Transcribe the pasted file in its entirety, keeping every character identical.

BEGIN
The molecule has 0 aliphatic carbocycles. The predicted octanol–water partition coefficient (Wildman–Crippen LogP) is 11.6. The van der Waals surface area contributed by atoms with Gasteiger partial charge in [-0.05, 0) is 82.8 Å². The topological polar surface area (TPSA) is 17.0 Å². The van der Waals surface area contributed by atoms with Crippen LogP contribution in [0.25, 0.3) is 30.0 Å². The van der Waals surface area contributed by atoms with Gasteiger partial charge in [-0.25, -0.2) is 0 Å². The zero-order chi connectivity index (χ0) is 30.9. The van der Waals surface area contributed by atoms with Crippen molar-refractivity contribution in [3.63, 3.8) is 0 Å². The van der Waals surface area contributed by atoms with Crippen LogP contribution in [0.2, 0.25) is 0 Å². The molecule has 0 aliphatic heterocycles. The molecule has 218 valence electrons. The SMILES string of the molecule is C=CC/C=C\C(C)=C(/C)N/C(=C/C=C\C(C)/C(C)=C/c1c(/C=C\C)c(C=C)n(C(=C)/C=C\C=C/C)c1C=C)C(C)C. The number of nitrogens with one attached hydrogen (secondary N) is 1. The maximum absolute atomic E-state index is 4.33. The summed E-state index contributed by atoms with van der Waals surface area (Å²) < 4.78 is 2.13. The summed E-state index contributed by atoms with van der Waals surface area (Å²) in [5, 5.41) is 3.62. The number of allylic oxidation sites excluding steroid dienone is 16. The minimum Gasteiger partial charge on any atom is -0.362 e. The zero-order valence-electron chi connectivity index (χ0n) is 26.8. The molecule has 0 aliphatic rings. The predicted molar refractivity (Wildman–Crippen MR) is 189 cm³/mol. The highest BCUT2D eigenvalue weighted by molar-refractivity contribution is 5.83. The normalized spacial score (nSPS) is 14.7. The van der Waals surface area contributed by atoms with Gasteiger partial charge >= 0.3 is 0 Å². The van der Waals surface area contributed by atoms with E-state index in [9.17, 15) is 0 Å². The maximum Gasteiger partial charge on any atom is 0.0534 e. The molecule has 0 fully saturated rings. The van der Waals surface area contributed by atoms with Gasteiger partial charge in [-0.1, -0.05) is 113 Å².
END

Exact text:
The molecule has 0 aliphatic carbocycles. The predicted octanol–water partition coefficient (Wildman–Crippen LogP) is 11.6. The van der Waals surface area contributed by atoms with Gasteiger partial charge in [-0.05, 0) is 82.8 Å². The topological polar surface area (TPSA) is 17.0 Å². The van der Waals surface area contributed by atoms with Crippen LogP contribution in [0.25, 0.3) is 30.0 Å². The van der Waals surface area contributed by atoms with Gasteiger partial charge in [-0.25, -0.2) is 0 Å². The zero-order chi connectivity index (χ0) is 30.9. The van der Waals surface area contributed by atoms with Crippen molar-refractivity contribution in [3.63, 3.8) is 0 Å². The van der Waals surface area contributed by atoms with Crippen LogP contribution in [0.2, 0.25) is 0 Å². The molecule has 0 aliphatic heterocycles. The molecule has 218 valence electrons. The SMILES string of the molecule is C=CC/C=C\C(C)=C(/C)N/C(=C/C=C\C(C)/C(C)=C/c1c(/C=C\C)c(C=C)n(C(=C)/C=C\C=C/C)c1C=C)C(C)C. The number of nitrogens with one attached hydrogen (secondary N) is 1. The maximum absolute atomic E-state index is 4.33. The summed E-state index contributed by atoms with van der Waals surface area (Å²) < 4.78 is 2.13. The summed E-state index contributed by atoms with van der Waals surface area (Å²) in [5, 5.41) is 3.62. The number of allylic oxidation sites excluding steroid dienone is 16. The minimum Gasteiger partial charge on any atom is -0.362 e. The zero-order valence-electron chi connectivity index (χ0n) is 26.8. The molecule has 0 aliphatic rings. The predicted molar refractivity (Wildman–Crippen MR) is 189 cm³/mol. The highest BCUT2D eigenvalue weighted by molar-refractivity contribution is 5.83. The normalized spacial score (nSPS) is 14.7. The van der Waals surface area contributed by atoms with Gasteiger partial charge >= 0.3 is 0 Å². The van der Waals surface area contributed by atoms with E-state index in [9.17, 15) is 0 Å². The maximum Gasteiger partial charge on any atom is 0.0534 e. The molecule has 0 fully saturated rings. The van der Waals surface area contributed by atoms with Gasteiger partial charge in [-0.1, -0.05) is 113 Å².